Images of Greyfriars Kirk, its people and its environs in Edinburgh and Greyfriars Bobby, who guarded his master’s grave.
By Jane Bristow
An iconic Edinburgh church known around the world for Greyfriars Bobby, the loyal terrier who guarded his master’s grave for 14 years, will mark its 400th anniversary this year with a series of special events.
Greyfriars Kirk is also famous for its association with the Covenanters, church radicals of the 17th century. The celebrations will feature both its history and the vibrant community that the Kirk represents today.
Festival organiser Gillian Couper said: “It is 400 years since the Kirk first opened its doors in 1620, making it one of Scotland’s oldest institutions, and it continues to thrive and grow to this day.
“Events will celebrate the life and times of Greyfriars past and present. They will explore the rich history and stories associated with it, through which it became a beacon of the Enlightenment and leading centre for the arts.
“We look forward to welcoming visitors, local and from all over the world, to enjoy these events and help celebrate this fantastic anniversary.”
Inspired by renowned figures from the Enlightenment who are buried in the Kirkyard, or who were ministers of Greyfriars, a Festival of Science, Wisdom and Faith (5-7 June) will feature a line-up including forensic anthropologist Dame Sue Black and writer Richard Holloway, left, former Episcopal Church bishop from Alexandria.
A series of talks and panels will encourage the public to reflect on the tension that has often existed between science, wisdom and faith and whether this has changed in the modern era.
A new book by local historian Roy Pinkerton has been launched to coincide with the 400 years exploring the history of the 17 churches which have united to form the present-day Greyfriars congregation.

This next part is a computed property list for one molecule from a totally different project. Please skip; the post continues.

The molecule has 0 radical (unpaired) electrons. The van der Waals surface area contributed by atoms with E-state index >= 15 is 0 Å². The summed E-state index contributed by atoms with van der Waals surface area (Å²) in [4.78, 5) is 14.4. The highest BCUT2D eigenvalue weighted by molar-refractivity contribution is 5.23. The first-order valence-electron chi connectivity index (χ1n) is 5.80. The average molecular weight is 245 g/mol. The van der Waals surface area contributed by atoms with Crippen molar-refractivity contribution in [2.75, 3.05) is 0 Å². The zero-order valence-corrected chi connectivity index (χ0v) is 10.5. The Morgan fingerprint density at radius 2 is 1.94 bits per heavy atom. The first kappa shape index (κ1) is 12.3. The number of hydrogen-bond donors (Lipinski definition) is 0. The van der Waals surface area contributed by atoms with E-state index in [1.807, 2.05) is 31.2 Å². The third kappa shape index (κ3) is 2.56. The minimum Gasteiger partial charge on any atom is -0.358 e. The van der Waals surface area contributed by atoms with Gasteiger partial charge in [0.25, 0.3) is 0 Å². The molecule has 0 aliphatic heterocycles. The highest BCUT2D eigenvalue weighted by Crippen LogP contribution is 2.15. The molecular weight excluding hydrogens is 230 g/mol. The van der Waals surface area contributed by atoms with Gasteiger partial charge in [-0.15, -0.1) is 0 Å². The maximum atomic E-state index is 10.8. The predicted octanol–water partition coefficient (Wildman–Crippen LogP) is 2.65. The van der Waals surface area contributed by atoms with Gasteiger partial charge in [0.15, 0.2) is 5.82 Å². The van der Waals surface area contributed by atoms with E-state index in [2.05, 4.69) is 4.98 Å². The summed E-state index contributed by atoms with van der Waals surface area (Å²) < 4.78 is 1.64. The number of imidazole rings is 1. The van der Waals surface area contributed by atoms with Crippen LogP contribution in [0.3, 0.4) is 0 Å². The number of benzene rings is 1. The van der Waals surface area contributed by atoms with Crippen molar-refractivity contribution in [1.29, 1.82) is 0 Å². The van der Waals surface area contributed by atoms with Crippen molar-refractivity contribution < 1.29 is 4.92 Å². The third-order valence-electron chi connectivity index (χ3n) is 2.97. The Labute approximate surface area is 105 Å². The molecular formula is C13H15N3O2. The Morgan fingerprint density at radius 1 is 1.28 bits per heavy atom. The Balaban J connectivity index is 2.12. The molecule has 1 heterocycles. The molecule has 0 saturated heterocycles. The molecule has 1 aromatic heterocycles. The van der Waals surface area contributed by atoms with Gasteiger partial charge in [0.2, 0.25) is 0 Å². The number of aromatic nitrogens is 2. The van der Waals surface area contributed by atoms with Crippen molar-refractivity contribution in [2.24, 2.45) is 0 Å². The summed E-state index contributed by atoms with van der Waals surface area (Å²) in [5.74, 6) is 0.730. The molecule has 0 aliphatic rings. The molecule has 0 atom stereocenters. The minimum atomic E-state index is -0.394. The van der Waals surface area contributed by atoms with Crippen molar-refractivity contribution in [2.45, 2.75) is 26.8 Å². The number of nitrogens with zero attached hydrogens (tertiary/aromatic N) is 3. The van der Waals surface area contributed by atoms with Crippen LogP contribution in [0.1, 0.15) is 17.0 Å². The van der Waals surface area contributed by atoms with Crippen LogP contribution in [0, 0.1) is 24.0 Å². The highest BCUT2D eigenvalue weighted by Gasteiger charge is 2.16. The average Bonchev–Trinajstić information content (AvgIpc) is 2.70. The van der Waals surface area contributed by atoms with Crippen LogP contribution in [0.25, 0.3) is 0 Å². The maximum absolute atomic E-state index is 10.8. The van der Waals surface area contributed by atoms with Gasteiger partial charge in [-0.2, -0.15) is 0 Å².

In September there will be a spectacular flower festival which will see the building filled with colourful displays paying tribute to the rich history of the 17 churches.
Musical highlights include a performance of the Renaissance masterpiece Spem in Alium by the Scottish Chamber Orchestra Chorus, led by the conductor Gregory Batsleer on (29 Feb).
During Lent, in a joint concert, the Dunedin Consort and Scottish Ensemble will perform Sir James Macmillan’s Seven Last Words from the Cross (27 March).
Edinburgh Royal Choral Union plan a special commission for choir, soloist and organ from composer Thomas LaVoy (7 Nov). This will develop the theme of religious freedom in honour of the Kirk’s anniversary and the landing of the Mayflower in America 400 years ago.
The Kirk’s history spans five centuries and the free lunchtime concert series, Greyfriars at 12, will explore music from each of them, plus other celebratory themes.
There will also be chances to get involved, with a ‘Come & Sing’ Brahms’ Requiem, conducted by Angus Tully (25 Apr), and further events planned.
The Rev Richard Frazer, who has been the minister of Greyfriars Kirk since 2003, said: “Christmas 2020 marks not only 400 years of our building but 400 years of our congregation, an uninterrupted history that has been sustained from the dawn of the modern era and an astonishing record of faith in action.”
Besides its active congregations, worshipping in Gaelic and English, the Kirk contributes to a flourishing local community in central Edinburgh through creating communities of support, social enterprise and well-being at the Grassmarket Community Project and the Greyfriars Charteris Centre.